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Verbalising importance of supply chain management in access to health services

Supply chain management plays an important role in equitable access to essential medicines and services in low and middle income countries (LMICs). In addition, the COVID-19 pandemic has highlighted that supply chain preparedness is key to saving millions of lives globally. Supply of essential medicines and services is a wide-ranging issue and includes manufacturing, forecasting, procurement, distribution and delivery functions [1]. Each of these stages can be affected by a number of health system building blocks, including financing, governance, service delivery and human resource factors, which may play a role either in hampering or enhancing access. Here, we note that supply chains are embedded in health systems and suggest that strategies that prioritise equity, proactivity and partnership-building are key to stronger supply chains for stronger health systems. In addition, we outline the need for a better understanding of supply chain issues.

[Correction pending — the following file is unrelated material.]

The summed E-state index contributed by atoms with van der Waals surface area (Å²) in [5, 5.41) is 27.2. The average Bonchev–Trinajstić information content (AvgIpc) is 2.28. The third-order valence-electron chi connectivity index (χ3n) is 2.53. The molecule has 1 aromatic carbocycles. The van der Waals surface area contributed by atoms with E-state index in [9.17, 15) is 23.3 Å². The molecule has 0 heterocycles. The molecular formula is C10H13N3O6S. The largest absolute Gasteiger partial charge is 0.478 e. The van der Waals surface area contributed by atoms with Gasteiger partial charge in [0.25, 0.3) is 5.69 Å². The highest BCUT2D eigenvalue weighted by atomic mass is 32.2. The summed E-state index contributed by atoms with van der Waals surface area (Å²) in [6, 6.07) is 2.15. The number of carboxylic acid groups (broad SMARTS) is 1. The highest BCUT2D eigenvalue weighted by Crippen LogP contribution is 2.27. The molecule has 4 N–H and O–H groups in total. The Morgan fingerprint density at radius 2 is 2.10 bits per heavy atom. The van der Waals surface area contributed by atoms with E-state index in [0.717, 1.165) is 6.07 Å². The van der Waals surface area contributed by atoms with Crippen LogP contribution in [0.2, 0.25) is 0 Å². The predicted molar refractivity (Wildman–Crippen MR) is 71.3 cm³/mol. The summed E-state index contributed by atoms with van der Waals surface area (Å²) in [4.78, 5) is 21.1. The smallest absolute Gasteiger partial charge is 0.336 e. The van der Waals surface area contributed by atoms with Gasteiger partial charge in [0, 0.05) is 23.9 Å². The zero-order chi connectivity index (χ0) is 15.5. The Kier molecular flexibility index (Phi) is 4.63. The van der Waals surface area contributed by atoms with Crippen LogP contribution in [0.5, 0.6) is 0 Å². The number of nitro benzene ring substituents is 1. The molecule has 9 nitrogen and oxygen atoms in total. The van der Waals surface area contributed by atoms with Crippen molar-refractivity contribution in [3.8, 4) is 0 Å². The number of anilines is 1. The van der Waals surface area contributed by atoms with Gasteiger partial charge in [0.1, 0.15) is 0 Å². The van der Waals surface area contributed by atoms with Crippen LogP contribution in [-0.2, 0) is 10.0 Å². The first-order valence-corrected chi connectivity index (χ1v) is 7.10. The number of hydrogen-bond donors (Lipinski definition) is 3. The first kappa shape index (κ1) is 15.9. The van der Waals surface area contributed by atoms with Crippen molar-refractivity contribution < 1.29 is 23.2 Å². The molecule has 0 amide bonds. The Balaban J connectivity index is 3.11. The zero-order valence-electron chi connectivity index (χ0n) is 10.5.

Supply chain management is a key function of health systems, Access to essential medicines and services is a multifaceted phenomenon and each factor of the supply chain can be affected by various factors. These include (a) personal factors, such as perceived needs of individuals, households and communities; (b) financial factors, such as pricing and out-of-pocket costs of medicines; (c) organisational factors, such as those differentially affecting primary, secondary and tertiary levels of care; (d) service delivery factors, such as availability and distribution; and (e) appropriate medicine utilisation factors, such as appropriate dispensing practices [2,3,4]. Health system planners and managers therefore must note that good supply chain management goes further than field health workers managing stock outs, or a resource distribution and delivery plan which is not divorced from overall system functions. Rather, it is an intrinsic part of the health system, which needs to be appreciated and recognised as an essential competency of relevant public health professionals.